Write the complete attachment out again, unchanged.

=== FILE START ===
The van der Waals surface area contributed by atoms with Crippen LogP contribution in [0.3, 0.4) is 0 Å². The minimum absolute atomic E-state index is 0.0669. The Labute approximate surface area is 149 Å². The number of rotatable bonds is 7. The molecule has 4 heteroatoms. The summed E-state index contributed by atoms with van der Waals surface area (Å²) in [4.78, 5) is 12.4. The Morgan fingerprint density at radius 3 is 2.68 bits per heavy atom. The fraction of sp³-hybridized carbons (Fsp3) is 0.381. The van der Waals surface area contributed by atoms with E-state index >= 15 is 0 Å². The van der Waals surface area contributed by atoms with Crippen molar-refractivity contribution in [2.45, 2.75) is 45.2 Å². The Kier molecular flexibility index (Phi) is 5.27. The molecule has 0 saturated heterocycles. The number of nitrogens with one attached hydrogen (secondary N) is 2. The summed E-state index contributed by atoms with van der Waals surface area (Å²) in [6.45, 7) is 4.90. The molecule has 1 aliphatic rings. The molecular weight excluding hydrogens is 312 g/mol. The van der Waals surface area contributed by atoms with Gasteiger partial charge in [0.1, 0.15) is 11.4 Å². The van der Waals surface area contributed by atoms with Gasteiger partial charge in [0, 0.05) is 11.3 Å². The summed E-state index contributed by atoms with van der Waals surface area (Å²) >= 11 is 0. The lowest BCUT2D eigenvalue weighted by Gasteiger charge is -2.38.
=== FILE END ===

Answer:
The van der Waals surface area contributed by atoms with Crippen LogP contribution in [0.3, 0.4) is 0 Å². The minimum absolute atomic E-state index is 0.0669. The Labute approximate surface area is 149 Å². The number of rotatable bonds is 7. The molecule has 4 heteroatoms. The summed E-state index contributed by atoms with van der Waals surface area (Å²) in [4.78, 5) is 12.4. The Morgan fingerprint density at radius 3 is 2.68 bits per heavy atom. The fraction of sp³-hybridized carbons (Fsp3) is 0.381. The van der Waals surface area contributed by atoms with E-state index >= 15 is 0 Å². The van der Waals surface area contributed by atoms with Crippen molar-refractivity contribution in [2.45, 2.75) is 45.2 Å². The Kier molecular flexibility index (Phi) is 5.27. The molecule has 0 saturated heterocycles. The number of nitrogens with one attached hydrogen (secondary N) is 2. The summed E-state index contributed by atoms with van der Waals surface area (Å²) in [6.45, 7) is 4.90. The molecule has 1 aliphatic rings. The molecular weight excluding hydrogens is 312 g/mol. The van der Waals surface area contributed by atoms with Gasteiger partial charge in [0.1, 0.15) is 11.4 Å². The van der Waals surface area contributed by atoms with Gasteiger partial charge in [0, 0.05) is 11.3 Å². The summed E-state index contributed by atoms with van der Waals surface area (Å²) >= 11 is 0. The lowest BCUT2D eigenvalue weighted by Gasteiger charge is -2.38.